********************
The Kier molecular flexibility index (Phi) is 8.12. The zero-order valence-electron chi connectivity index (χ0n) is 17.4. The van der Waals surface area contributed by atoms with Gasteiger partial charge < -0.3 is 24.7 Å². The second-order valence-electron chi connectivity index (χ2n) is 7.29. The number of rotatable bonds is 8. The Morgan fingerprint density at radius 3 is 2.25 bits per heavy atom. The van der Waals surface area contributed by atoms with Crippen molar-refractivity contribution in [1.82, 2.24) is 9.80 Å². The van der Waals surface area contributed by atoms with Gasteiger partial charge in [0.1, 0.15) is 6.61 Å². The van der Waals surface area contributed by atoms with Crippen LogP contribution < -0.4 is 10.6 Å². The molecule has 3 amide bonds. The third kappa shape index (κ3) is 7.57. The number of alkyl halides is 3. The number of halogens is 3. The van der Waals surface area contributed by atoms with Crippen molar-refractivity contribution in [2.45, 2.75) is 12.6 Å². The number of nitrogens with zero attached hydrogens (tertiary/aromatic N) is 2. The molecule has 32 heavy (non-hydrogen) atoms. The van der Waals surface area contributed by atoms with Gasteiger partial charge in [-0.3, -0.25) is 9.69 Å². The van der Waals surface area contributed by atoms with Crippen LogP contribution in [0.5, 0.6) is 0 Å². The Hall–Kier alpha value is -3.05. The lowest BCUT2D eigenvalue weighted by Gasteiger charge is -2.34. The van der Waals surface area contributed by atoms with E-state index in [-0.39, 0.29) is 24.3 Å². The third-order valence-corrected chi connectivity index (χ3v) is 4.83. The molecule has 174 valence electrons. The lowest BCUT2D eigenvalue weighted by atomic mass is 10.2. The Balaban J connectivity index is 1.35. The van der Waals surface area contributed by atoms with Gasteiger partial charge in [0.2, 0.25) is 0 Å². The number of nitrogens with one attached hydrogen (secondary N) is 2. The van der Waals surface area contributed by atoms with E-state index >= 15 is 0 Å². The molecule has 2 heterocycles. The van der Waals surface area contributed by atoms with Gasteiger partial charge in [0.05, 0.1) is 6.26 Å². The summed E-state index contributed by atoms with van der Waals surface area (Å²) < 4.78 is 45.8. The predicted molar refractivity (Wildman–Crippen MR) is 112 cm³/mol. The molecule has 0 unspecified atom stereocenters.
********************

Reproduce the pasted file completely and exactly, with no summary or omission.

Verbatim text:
The Kier molecular flexibility index (Phi) is 8.12. The zero-order valence-electron chi connectivity index (χ0n) is 17.4. The van der Waals surface area contributed by atoms with Gasteiger partial charge < -0.3 is 24.7 Å². The second-order valence-electron chi connectivity index (χ2n) is 7.29. The number of rotatable bonds is 8. The Morgan fingerprint density at radius 3 is 2.25 bits per heavy atom. The van der Waals surface area contributed by atoms with Crippen molar-refractivity contribution in [1.82, 2.24) is 9.80 Å². The van der Waals surface area contributed by atoms with Gasteiger partial charge in [0.1, 0.15) is 6.61 Å². The van der Waals surface area contributed by atoms with Crippen LogP contribution < -0.4 is 10.6 Å². The molecule has 3 amide bonds. The third kappa shape index (κ3) is 7.57. The number of alkyl halides is 3. The number of halogens is 3. The van der Waals surface area contributed by atoms with Crippen molar-refractivity contribution in [2.45, 2.75) is 12.6 Å². The number of nitrogens with zero attached hydrogens (tertiary/aromatic N) is 2. The molecule has 32 heavy (non-hydrogen) atoms. The van der Waals surface area contributed by atoms with Gasteiger partial charge in [-0.3, -0.25) is 9.69 Å². The van der Waals surface area contributed by atoms with Crippen LogP contribution in [0.5, 0.6) is 0 Å². The Hall–Kier alpha value is -3.05. The lowest BCUT2D eigenvalue weighted by Gasteiger charge is -2.34. The van der Waals surface area contributed by atoms with E-state index in [-0.39, 0.29) is 24.3 Å². The third-order valence-corrected chi connectivity index (χ3v) is 4.83. The molecule has 174 valence electrons. The lowest BCUT2D eigenvalue weighted by atomic mass is 10.2. The Balaban J connectivity index is 1.35. The van der Waals surface area contributed by atoms with Gasteiger partial charge in [0.2, 0.25) is 0 Å². The number of nitrogens with one attached hydrogen (secondary N) is 2. The van der Waals surface area contributed by atoms with E-state index >= 15 is 0 Å². The molecule has 2 heterocycles. The van der Waals surface area contributed by atoms with Gasteiger partial charge in [0.05, 0.1) is 6.26 Å². The summed E-state index contributed by atoms with van der Waals surface area (Å²) < 4.78 is 45.8. The predicted molar refractivity (Wildman–Crippen MR) is 112 cm³/mol. The molecule has 0 unspecified atom stereocenters.